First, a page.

Translation:I did not return there even after a month.
As a native AmE speaker, I feel a difference in meaning between "did not return even" (Duo translation) and "did not even return" (your suggested alternative). To me, the Duo version puts more emphasis on the time frame, while the alternative word order emphasizes the "returning" more. So I'd defer to the Czech experts on whether your alternative could be accepted, based on what the word order in the original sentence suggests... which looks to me like "even after a month."
I think your answers are perfect. So my question is: how can i know that 'even' comes before or after return, but as Renardo mentioned, the 'ani' is in the before 'po měsíci' which makes it lean to 'even AFTER A MONTH'.
Generally, Czech sentences are really constructed unnecessarily weird :):):)
If it is of any value at this point, "did not even return" is not accepted. In this exercise, it is pretty clear that "even" should come before "a month" in the English sentence, because ani comes before po měsíci in the Czech sentence. Sometimes we get lucky with word order! :-)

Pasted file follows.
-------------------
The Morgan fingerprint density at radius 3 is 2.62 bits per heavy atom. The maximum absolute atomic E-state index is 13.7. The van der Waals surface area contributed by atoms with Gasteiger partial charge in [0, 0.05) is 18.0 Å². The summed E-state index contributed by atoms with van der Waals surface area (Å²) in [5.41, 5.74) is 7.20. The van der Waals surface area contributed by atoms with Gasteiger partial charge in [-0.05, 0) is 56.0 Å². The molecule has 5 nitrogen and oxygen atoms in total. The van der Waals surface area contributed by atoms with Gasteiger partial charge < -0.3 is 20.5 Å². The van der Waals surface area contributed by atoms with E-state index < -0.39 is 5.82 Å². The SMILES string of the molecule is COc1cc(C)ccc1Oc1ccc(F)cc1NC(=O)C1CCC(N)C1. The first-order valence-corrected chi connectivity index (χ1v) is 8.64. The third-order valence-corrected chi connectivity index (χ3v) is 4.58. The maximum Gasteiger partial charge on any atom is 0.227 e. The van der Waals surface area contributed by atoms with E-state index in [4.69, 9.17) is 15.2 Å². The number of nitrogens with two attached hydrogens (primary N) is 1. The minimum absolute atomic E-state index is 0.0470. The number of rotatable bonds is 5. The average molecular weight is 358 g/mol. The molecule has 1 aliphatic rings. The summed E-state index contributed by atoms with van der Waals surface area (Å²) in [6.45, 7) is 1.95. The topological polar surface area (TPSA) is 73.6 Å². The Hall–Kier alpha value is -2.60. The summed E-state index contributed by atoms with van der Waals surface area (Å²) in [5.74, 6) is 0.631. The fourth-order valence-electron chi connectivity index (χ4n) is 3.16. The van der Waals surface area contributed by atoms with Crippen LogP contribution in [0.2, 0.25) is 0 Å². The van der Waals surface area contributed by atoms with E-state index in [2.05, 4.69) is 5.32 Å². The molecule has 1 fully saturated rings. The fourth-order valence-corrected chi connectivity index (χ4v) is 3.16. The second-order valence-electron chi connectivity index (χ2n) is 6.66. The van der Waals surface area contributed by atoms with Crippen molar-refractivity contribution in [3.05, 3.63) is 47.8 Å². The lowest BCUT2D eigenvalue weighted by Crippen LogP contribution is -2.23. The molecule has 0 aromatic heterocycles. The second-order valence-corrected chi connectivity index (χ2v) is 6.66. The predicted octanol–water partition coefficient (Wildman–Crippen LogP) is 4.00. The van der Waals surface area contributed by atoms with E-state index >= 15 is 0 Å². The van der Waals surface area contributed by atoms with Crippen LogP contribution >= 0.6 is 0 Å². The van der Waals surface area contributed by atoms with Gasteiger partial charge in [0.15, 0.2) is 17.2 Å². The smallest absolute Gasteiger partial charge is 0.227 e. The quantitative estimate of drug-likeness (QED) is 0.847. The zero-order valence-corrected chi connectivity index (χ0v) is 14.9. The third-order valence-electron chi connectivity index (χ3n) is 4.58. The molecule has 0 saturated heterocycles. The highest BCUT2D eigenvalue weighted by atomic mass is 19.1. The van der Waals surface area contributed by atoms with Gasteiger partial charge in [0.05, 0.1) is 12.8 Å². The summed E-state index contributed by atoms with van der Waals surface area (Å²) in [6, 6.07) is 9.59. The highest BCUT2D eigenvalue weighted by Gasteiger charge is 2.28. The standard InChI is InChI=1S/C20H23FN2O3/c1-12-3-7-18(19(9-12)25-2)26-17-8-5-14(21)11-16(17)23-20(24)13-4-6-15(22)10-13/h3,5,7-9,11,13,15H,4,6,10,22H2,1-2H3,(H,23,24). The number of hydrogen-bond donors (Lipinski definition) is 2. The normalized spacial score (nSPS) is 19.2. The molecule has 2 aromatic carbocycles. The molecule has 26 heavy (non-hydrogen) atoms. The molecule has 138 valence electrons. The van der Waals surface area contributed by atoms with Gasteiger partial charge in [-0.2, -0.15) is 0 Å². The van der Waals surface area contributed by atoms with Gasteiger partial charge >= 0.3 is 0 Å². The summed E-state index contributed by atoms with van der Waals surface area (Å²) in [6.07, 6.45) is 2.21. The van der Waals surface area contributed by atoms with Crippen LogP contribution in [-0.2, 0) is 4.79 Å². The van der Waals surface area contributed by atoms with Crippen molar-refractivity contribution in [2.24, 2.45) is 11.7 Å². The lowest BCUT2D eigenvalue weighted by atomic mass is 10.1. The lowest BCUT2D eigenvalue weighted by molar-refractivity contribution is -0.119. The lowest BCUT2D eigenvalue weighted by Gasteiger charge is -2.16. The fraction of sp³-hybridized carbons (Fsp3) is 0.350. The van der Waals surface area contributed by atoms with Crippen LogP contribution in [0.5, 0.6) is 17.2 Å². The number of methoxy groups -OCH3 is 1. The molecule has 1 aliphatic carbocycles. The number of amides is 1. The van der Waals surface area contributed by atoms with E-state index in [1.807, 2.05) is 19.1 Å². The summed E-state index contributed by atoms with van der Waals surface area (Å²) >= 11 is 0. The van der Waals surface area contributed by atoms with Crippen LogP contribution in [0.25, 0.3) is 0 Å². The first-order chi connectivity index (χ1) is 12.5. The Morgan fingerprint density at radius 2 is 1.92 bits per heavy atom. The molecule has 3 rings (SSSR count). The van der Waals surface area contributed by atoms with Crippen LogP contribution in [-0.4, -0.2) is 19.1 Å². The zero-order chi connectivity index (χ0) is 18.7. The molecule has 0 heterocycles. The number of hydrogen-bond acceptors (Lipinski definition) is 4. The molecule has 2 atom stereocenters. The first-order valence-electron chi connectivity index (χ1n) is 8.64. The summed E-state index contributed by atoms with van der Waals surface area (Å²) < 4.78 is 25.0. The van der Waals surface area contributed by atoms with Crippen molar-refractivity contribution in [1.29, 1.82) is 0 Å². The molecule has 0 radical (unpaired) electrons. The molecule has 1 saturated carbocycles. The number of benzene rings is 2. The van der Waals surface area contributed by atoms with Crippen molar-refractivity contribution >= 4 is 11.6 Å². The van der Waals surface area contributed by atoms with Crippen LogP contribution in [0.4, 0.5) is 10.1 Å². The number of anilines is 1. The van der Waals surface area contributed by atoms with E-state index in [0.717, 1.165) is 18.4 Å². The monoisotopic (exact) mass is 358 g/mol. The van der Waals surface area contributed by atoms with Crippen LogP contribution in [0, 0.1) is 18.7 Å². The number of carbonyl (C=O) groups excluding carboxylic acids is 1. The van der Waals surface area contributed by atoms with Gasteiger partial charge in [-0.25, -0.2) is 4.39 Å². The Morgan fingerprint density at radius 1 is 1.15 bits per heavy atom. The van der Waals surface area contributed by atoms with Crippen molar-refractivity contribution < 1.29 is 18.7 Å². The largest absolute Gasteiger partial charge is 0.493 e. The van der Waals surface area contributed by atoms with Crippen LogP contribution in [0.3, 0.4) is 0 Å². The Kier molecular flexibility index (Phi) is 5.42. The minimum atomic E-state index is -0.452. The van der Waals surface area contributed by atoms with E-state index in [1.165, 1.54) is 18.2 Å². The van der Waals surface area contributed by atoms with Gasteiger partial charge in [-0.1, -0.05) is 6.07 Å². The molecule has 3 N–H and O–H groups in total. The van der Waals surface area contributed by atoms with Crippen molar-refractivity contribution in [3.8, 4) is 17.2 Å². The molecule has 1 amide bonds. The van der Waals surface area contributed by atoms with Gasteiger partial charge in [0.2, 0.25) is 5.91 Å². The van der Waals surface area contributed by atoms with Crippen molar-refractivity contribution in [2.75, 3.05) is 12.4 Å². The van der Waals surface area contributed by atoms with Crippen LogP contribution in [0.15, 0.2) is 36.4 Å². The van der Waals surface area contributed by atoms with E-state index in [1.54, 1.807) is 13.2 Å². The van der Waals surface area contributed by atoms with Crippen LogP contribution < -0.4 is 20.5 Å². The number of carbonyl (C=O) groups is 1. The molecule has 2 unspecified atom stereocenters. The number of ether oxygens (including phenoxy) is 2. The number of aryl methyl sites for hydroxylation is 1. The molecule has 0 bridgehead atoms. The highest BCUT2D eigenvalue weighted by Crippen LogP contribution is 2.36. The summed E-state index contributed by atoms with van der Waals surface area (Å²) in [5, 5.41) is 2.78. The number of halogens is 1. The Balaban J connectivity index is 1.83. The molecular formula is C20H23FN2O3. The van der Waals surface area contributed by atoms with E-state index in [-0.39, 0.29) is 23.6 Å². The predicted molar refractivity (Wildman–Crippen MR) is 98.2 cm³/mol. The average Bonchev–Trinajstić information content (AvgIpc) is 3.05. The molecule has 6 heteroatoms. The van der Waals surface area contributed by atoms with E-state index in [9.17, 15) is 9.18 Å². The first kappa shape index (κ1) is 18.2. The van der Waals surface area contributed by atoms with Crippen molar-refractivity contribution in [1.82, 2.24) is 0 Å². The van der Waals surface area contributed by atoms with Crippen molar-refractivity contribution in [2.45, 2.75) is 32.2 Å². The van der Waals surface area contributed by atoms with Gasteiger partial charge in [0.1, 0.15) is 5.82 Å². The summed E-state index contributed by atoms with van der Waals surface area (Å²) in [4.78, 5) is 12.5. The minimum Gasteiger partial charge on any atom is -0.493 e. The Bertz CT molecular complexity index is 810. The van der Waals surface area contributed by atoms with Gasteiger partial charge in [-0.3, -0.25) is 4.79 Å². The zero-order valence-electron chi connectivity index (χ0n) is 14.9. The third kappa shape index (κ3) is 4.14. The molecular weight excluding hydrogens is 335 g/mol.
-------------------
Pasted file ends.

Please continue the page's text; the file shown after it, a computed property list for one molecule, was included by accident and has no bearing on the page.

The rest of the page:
In my opinion “ani” is not placed before or after “return;” it usually refers to the expression following it. So a better way to express the question is:
- is “ani” to be placed before “nevrátil” (did not return) or before “po měsíci” (after a month)?
In the Czech sentence the second version is used, and it seems far more common to me. (It would be interesting to know what celyn3 wants to express with her/his English translation.) Let's try to compare it with the alternative:
- Ani po měsíci jsem se tam nevrátil. – The Czech translation exercise. Literal translation: “Even after a month I did not there return” (yes, wrong word order in English; I said “literal”).
- Po měsíci jsem se tam ani nevrátil – I cannot say whether this is even proper Czech but it seems closer to celyn3's proposal: Literally it means “After a month I did not there even return” (after a month I did not even return there).
So in the first case it's “even after a month” since “ani” stands before “po měsíci”. In the second case it's “not … even return,” since “ani” stands before “nevrátil.” My interpretations are the following:
(1) I hated this place so much that I did not want to return there even after waiting a month. (But maybe after a year I will?)
(2) I hated this place so much that after a month I did not even want to return there, much less live there. (But I was able to think about it.) It doesn't sound quite usual, and I can only hope it's what celyn3 wanted to express with her/his translation.
All this goes with the reserve that my second Czech sentence is proper Czech, which I cannot guarantee at all.